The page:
Tuesday, February 12, 2008
When John Barry’s haunting theme starts up at the beginning of Richard Lester’s 1968 PETULIA, the message it seems to get across is very clear: No matter what happens from this point on, you will get hurt. On the surface, PETULIA could be looked at as a time capsule piece, a vision of San Francisco at the time of Haight-Ashbury made by people lucky enough to be there at the time. But in a greater sense PETULIA is about two very different people who stumble across each other at a point in their lives when they are feeling powerless about everything going on around them. The broad strokes of that idea have changed in the world. But the specifics, the pain of not being able to achieve those things that we can’t quite define to ourselves, remain the same. The tagline on the poster was “An uncommon movie” which seems very accurate. Other movies may attempt similar approaches, but few others achieve what this one does emotionally.
Laid out in an intentionally fractured narrative (fittingly, the poster art used on the DVD is made up of pieces of a jigsaw puzzle) PETULIA tells the story of Archie Bollen (George C. Scott) a newly-divorced physician in San Francisco who meets the married Petulia Danner (Julie Christie) one night at a “Shake for Highway Safety” benefit, where society types mingle with presumed accident victims in formal wear as Janis Joplin sings in the background. Latching onto him and insisting that they will have an affair, Petulia is obviously trying to force a meet-cute to happen and makes her way into his life. Archie has recently left his wife, for reasons that even he can’t quite put into words. Petulia has been married for six months to an empty shirt with a cruel streak (Richard Chamberlain) and does everything she can to convince Archie that she is the screwball kook that she says she is, from stealing a tuba for him to turning up with the tuba’s rightful owner insisting it be returned (“All this I LOVE LUCY jazz, it’s only cute for a while,” he tells her) As she makes her way further into his life, not even making it clear if she wants to have an affair with him or not, she begins to enter his thoughts more and more, just as it becomes clear that she is hiding the truth about her marriage. As this proceeds we are treated to various flashbacks, much of them centered around a specific event in that marriage, but on first viewing it’s tough to tell if indeed they are all flashbacks and how they might fit together. Around them is the city of San Francisco in 1968, a world being transformed by the new forms of automation along with hippies everywhere as the old guard stands by. Scott’s character is as baffled as anyone, but he is more troubled by what’s going on in his own head, by his desire to “feel something”.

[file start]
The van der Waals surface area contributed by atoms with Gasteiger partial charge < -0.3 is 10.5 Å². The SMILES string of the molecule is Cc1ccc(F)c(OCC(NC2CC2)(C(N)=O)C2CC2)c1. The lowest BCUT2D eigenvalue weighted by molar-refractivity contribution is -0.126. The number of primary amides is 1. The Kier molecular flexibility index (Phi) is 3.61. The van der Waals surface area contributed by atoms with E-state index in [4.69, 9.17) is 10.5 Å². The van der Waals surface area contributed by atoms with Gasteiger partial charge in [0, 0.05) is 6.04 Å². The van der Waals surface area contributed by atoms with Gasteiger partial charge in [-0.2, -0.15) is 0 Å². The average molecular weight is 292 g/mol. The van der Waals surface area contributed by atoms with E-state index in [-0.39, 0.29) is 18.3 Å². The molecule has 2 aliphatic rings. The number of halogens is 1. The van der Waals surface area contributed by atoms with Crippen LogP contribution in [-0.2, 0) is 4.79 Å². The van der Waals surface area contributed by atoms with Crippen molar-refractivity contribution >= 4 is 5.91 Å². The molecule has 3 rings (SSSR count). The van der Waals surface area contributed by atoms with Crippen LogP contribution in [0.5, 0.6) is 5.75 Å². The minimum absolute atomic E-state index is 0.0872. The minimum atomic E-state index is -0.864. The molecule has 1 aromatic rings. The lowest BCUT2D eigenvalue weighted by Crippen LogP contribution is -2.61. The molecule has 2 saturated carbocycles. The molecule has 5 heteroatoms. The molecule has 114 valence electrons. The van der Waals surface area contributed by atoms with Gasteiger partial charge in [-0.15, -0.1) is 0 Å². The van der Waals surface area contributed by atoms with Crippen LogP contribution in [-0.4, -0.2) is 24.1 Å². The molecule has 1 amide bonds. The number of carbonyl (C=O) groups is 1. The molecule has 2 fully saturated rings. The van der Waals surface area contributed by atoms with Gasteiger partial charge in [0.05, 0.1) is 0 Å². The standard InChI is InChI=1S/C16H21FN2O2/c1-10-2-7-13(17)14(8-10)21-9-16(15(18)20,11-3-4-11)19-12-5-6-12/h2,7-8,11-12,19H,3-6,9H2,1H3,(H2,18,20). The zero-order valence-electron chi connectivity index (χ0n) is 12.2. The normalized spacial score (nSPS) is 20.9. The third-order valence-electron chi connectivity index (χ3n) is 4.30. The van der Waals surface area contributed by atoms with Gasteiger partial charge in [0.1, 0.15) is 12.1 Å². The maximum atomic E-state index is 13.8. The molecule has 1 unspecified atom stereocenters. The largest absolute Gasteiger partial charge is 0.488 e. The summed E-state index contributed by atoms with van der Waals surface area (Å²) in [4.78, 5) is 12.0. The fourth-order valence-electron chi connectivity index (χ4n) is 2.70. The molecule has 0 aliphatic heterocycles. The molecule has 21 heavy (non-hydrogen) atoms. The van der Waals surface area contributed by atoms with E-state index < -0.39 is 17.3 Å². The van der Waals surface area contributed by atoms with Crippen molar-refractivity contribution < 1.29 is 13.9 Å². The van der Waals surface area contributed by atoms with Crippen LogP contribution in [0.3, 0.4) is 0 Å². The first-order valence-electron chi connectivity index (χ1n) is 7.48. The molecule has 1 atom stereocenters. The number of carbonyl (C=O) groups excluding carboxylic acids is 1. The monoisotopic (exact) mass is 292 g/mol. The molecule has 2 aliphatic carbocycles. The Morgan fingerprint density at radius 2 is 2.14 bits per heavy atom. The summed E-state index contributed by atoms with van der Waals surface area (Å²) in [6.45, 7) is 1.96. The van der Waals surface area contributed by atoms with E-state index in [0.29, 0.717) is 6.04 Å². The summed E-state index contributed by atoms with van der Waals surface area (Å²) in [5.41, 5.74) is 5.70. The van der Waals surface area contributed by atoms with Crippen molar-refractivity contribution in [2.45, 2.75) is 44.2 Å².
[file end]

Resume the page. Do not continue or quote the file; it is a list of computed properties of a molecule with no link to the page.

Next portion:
It’s very much an impenetrable film, partly due to how contradictory it is. You could give somebody a one-line summary, have it include the phrase ‘kooky girl’ and it sounds like the comedy its title character obviously wants to be the heroine of, but it most definitely is not. It’s filled with details such as a bizarre drive-thru hotel and nuns riding in sports cars which indicate the movie could be taken as satire but it isn’t that either. These odd elements seem to be part of how Richard Lester was looking at the world around him while making the film, such as how news reports on Vietnam can be spotted on televisions at various point, yet no one ever mentions it. It’s as if he’s feeling not anger towards the way the world is changing, but a form of despair and it’s somehow related to how the characters seem unable to communicate with each other. That’s almost how I feel about the movie. It’s one of the saddest films I’ve ever seen but I can’t even really say why.